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Ramona Mihaila

Trans-national Connections:
Foreign(-Born) Women Writers in the Romanian Principalities


The transition from the 19th century into the 20th century was a time of unprecedented change and emancipation for Romanian women regarding their political engagement, legal status, access to higher education, and their entrance into the profession of writing. While comparing them to other women writers in Europe, the Romanian women entered into the profession of writing at the end of the 19th century. Although almost totally ignored by the classic literary canon, 19th-century Romanian and foreign-born women writers marked a major development in the literary scene by entering professional authorship and forging a new female tradition specific to Romania. In their literary writings that explored the life of women in the private space, most of the women authors approached many ‘forbidden’ issues for the 19th-century canonical prose written by male authors: interethnic marriages, domestic violence, divorce, incest, birth control, feminism, celibacy, virginity, lack of sexual education, prostitution, companionate marriages/sisterhood, convent life, sex roles, sexual division of labor, the role of international feminism.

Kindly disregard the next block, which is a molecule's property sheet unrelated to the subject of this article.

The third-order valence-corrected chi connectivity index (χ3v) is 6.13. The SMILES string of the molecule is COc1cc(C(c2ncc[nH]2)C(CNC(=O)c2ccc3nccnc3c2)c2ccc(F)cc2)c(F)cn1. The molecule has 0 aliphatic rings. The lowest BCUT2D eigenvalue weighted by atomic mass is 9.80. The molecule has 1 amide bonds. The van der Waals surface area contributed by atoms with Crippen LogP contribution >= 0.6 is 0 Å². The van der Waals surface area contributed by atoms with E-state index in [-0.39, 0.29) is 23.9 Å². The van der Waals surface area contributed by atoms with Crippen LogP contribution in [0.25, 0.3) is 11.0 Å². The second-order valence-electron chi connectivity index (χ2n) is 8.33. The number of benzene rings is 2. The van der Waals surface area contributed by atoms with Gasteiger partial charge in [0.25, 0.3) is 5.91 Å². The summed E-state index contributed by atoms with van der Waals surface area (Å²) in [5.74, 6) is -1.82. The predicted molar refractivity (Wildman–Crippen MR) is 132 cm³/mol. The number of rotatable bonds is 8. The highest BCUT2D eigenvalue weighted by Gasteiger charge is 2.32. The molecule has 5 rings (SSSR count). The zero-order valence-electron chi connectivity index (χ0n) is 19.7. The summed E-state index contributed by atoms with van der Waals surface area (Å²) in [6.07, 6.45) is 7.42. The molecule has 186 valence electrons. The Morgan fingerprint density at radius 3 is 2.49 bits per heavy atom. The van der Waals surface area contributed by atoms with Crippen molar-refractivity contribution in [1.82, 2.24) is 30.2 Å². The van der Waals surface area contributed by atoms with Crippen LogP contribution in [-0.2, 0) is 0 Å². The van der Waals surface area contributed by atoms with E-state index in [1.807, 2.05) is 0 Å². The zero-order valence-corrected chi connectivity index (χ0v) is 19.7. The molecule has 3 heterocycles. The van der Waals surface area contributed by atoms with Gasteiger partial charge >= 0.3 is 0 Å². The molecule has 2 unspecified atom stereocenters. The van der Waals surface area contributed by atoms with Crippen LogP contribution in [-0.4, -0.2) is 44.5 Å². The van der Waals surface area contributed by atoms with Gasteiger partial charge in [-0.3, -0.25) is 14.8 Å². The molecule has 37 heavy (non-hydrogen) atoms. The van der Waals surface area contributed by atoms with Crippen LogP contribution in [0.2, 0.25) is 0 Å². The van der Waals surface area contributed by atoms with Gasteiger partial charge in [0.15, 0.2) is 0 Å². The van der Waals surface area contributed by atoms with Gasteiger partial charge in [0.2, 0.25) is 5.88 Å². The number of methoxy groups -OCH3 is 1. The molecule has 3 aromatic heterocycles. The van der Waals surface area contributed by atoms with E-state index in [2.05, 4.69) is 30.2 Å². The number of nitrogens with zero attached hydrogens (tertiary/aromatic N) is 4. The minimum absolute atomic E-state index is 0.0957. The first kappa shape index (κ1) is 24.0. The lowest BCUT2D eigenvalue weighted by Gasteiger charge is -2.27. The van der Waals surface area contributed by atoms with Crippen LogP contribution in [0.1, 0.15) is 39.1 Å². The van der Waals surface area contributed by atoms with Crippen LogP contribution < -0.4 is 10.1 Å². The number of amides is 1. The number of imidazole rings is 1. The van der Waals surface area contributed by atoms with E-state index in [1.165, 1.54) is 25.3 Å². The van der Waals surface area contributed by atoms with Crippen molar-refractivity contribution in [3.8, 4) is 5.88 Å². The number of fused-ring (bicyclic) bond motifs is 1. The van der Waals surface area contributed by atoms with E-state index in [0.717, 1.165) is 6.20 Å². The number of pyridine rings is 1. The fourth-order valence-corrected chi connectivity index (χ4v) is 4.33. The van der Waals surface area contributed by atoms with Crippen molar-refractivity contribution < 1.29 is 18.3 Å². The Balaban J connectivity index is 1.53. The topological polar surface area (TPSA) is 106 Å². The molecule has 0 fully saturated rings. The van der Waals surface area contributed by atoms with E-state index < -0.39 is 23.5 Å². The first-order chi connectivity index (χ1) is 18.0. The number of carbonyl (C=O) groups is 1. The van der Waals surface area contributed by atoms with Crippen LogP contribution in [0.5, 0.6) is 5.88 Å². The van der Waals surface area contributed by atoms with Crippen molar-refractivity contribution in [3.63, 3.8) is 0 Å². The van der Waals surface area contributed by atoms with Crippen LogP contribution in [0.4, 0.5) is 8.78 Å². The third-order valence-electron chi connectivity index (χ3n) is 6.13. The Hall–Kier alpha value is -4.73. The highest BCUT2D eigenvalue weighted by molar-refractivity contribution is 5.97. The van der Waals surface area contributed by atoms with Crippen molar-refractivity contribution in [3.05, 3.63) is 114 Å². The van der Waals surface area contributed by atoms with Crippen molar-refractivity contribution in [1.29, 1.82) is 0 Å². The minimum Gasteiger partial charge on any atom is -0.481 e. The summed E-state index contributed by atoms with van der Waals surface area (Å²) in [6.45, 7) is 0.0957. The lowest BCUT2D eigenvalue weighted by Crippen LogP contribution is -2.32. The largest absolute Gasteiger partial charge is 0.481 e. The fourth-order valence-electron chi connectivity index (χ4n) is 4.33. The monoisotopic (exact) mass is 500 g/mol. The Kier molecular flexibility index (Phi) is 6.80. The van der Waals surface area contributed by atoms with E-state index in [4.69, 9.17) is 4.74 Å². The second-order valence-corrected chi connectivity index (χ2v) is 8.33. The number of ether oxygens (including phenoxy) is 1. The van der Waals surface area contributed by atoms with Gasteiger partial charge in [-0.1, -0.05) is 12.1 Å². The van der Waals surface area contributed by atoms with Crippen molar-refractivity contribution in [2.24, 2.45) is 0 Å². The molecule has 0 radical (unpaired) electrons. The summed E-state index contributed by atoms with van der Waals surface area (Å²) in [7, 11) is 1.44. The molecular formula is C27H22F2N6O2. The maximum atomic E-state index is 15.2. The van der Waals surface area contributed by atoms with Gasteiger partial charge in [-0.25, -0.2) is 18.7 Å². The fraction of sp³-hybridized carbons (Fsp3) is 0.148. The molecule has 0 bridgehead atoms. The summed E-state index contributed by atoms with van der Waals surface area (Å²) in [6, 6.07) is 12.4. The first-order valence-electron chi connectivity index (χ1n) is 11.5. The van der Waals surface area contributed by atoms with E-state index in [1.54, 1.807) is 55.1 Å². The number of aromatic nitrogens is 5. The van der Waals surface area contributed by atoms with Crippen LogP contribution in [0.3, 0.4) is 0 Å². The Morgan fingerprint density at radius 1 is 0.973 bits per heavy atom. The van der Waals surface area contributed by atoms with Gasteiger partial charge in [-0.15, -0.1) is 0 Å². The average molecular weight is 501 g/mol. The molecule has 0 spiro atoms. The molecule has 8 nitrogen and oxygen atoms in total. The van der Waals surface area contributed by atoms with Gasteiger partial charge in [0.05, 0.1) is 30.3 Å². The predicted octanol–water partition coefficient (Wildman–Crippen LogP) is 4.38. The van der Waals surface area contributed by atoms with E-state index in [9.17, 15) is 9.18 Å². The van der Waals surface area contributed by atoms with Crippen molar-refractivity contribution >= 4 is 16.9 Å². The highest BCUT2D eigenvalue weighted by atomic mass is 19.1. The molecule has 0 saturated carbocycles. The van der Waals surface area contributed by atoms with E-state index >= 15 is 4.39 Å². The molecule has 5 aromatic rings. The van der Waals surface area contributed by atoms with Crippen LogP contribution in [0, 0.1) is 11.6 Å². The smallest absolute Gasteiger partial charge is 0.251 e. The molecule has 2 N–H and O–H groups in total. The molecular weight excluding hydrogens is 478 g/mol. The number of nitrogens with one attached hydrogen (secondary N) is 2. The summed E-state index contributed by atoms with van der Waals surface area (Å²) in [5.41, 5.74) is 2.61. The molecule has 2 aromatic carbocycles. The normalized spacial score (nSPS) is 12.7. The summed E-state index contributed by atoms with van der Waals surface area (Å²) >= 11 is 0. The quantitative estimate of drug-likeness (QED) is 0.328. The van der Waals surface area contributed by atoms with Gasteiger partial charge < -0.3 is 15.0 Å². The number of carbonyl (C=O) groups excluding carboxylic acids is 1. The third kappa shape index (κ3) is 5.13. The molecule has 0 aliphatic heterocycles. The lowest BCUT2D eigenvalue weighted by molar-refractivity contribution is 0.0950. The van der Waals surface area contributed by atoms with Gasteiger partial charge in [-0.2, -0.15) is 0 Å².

The present article discovers and explores from a trans-national perspective the international connections the work of a number of, partly neglected, foreign-born women writers could trigger:

  • Marie Boucher (penname Doamna L.) born in Paris,
  • Fanny Seculici (penname Bucura Dumbrav?) (1868-1926) born in Bratislava,
  • Maria Rosetti (maiden name Mary Grant) (1819-1893) born in Guernsey,
  • Mite Kremnitz (maiden name Marie Charlotte von Bardeleben; pen names George Allan, Ditto and Idem) (1852-1916) born in Greifswald,
  • Carmen Sylva (Queen Elisabeth), born Elisabeth Pauline Ottilie Luise zu Wied (1843-1916) in Neuwied,
  • Anna de Noailles (1876-1933) born in Paris,
  • Regina Maria a României (Queen Marie of Romania) born Marie Alexandra Victoria, Princess of Edinburgh (1875-1938) Eastwell Park, Kent,
  • Princess Aurélie Ghica (born as Aurélie Soubiran (1840-1904) in Paris,
  • Agnes Kelly Murgoci (1875-1929) Fullarton, South Australia.

The present paper also intends to talk about the literary perspectives offered by foreign women writers who visited the Romanian Principalities: e.g. Marie Adelaide Walker (1849-1911), who wrote Eastern Life and Scenery: with Excursions in Asia Minor, Mytilene, Crete, and Roumania (1886) and Untrodden Paths in Roumania (1888).

Ask, September 2012

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